The Yoga Connection defines spirit as the indefinable energy within us all that allows us to connect with the world around us. This inclusive studio seeks to strengthen that energy by improving physical health and mental clarity through the practice of yoga. Over the past five years, The Yoga Connection’s amiable and supportive instructors have lent their individual training styles to create a varied series of courses that teach the prolonged postures and breathing exercises of the Hatha discipline. Suitable for participants of any fitness level, courses cater to specific needs such as those of seniors, expectant mothers, and those unable to unfold themselves from human-pretzel routines.
In addition to helping students to achieve mental focus through physical expression, instructors delve into the inner-workings of the mind and its effect on habits through mindful-awareness meditation. This newly focused mind can be put to work learning how to teach the craft during the 200-hour yoga certification program. As cherries on the top of its ice-cream sundae of services, The Yoga Connection also offers massage therapy or nutritional advice from its onsite registered dietician, advice that includes not putting cherries on everything.
After attending New York University's College of Dentistry, Dr. Michael Riccobene relocated to Selma, North Carolina where, in 2000, he founded the first Riccobene Associates Family Dentistry office. Since then, Dr. Riccobene has expanded his practice to seven other locations, with the newest office opened recently in Raleigh. To keep up with the demands of each office, Dr. Riccobene works alongside 10 other dentists whom he vets for their chairside manner as well as their dental experience: they must be patient, have a good sense of humor, be as good at explaining procedures as they are at performing them, and be able to name all 43 presidents in alphabetical order under local anesthesia.
Once on staff, each dentist aims to make every visit—from preventative exams to root canals and Invisalign fittings—comfortable and fear-free for the client. Riccobene's team also eases nerves by keeping wait times short, dispensing coffee from Starbucks machines in the lobby, and hanging a satellite TV in view of each treatment chair. Along with being an advocate for patients, Dr. Riccobene gives back to his community by sponsoring the Carolina Mudcats and participating in business expos.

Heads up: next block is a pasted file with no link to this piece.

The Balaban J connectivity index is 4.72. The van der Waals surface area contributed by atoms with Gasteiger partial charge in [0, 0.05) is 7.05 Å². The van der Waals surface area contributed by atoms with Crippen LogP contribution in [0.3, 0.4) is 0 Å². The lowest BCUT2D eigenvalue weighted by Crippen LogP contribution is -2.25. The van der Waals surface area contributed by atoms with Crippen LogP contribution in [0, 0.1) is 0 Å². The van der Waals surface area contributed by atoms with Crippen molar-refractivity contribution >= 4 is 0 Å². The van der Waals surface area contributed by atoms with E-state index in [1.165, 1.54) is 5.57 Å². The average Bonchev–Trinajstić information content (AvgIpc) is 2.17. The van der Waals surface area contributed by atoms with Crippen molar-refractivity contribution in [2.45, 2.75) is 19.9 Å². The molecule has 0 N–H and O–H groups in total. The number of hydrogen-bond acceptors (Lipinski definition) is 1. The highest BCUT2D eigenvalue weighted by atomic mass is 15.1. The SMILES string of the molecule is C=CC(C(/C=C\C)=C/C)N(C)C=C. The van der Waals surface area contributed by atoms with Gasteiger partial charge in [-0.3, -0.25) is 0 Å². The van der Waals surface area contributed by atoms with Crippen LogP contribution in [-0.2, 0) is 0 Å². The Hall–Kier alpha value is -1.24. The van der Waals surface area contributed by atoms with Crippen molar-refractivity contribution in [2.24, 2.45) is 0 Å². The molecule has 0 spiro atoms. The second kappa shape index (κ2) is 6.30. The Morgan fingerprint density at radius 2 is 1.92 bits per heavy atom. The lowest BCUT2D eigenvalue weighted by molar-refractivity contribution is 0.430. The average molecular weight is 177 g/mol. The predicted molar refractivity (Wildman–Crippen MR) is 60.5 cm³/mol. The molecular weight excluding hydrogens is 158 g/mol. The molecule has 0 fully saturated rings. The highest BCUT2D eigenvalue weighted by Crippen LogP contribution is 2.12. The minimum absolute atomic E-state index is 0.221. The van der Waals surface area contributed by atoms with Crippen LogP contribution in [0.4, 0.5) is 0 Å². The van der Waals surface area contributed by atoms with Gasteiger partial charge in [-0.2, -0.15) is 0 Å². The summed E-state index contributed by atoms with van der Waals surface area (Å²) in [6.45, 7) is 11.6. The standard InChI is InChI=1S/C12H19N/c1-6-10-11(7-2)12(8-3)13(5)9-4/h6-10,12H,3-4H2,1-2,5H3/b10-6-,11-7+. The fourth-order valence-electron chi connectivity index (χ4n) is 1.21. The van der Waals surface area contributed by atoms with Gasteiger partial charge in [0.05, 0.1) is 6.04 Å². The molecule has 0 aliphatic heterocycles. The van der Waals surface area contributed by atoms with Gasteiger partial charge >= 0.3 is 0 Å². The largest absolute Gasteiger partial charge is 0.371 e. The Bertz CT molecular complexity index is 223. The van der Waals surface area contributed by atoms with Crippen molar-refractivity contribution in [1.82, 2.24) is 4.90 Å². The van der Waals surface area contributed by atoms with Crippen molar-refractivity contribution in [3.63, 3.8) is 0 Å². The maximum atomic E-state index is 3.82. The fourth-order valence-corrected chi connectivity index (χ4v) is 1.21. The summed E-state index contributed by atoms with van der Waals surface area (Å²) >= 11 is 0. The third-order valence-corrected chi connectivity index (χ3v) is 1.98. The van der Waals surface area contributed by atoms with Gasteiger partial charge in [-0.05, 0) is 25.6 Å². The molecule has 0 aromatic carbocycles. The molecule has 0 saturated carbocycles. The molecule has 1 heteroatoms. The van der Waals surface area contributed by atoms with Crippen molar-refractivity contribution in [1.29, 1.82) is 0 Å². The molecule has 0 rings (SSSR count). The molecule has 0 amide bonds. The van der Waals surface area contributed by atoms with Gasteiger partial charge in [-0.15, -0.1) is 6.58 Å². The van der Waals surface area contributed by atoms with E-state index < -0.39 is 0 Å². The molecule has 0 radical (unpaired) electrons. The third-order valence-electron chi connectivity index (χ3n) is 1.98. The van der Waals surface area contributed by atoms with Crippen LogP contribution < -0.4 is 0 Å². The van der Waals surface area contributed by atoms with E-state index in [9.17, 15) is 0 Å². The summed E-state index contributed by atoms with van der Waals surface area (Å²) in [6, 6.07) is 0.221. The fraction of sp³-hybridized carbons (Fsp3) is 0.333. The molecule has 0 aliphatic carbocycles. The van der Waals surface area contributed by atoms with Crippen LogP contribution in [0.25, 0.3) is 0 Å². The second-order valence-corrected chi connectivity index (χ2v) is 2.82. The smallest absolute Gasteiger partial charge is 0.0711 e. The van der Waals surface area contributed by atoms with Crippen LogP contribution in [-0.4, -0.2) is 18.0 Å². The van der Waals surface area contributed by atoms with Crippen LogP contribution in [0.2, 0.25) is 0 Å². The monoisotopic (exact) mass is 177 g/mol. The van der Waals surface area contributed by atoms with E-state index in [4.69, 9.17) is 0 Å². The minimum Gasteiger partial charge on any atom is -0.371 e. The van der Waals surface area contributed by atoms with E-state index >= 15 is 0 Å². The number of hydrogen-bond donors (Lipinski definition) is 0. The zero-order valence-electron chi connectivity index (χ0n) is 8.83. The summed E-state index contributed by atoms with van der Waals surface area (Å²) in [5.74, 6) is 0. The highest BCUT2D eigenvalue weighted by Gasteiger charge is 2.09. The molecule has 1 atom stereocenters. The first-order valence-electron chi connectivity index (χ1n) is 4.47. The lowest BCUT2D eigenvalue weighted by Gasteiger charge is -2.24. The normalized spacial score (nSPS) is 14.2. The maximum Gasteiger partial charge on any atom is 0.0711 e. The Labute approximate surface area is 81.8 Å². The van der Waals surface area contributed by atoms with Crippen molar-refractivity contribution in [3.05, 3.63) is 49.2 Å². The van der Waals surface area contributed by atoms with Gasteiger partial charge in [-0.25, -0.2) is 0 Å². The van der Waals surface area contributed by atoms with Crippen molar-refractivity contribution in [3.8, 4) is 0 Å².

Cleaved into the rolling bluffs of the Carolina countryside, The Country Club of Johnston County's 18-hole, Ellis Maples–designed course encompasses 6,573 yards of well-groomed fairways and greens. Dense tree lines guide clubbers across the picturesque par 72, obstructing shots as players attempt to keep orbs on fairways that dog-leg and kitty-purr their way toward distant greens. Ponds dot the emerald landscape on four different holes, threatening ill-struck orbs and foreshadowing eventual retreats to the Club's outdoor pool. The stately complex keeps guests energized with a menu of savory grill fare, while outdoor tennis courts sate appetites for loose yellow fuzz. A dazzling banquet hall stands at the Club's epicenter, where reunited friends and wedding parties can enjoy a warmly lit ballroom, dance floor, and bar.
Course at a Glance:
Course architect David Postlethwait designed the dramatic fairways of the course at Riverwood Golf Club to reward both distance and accuracy. Nestled alongside the Neuse River, the course’s Bermuda grass fairways lead to newly renovated bentgrass greens, and golfers aim away from two ponds, a smattering of water hazards, and the ball-hungry salamanders that lurk in sand bunkers. The 27-hole complex has served as the host course for a handful of tournaments, including the 1999 National Junior Golf Championship and the Annual Riverwood Amateur. Before hitting the fairways, players can warm up at one of the driving range’s 36 hitting stations.
Course at a Glance:
Though its title may conjure up images of base jumping or spelunking in volcanoes, Xtreme Sports challenges its members to tackle standard recreational activities with intensity. But its coaches and trainers also know that sports and physical activity should be fun, so whether their charges are shimmying to Latin rhythms in a Zumba class, improving athletic prowess during athlete boot camp, or honing teamwork skills during summer camp, they are getting positive reinforcement. This helps the instructors lead both adults and children toward their individual goals of losing weight, improving agility, or bench-pressing family members.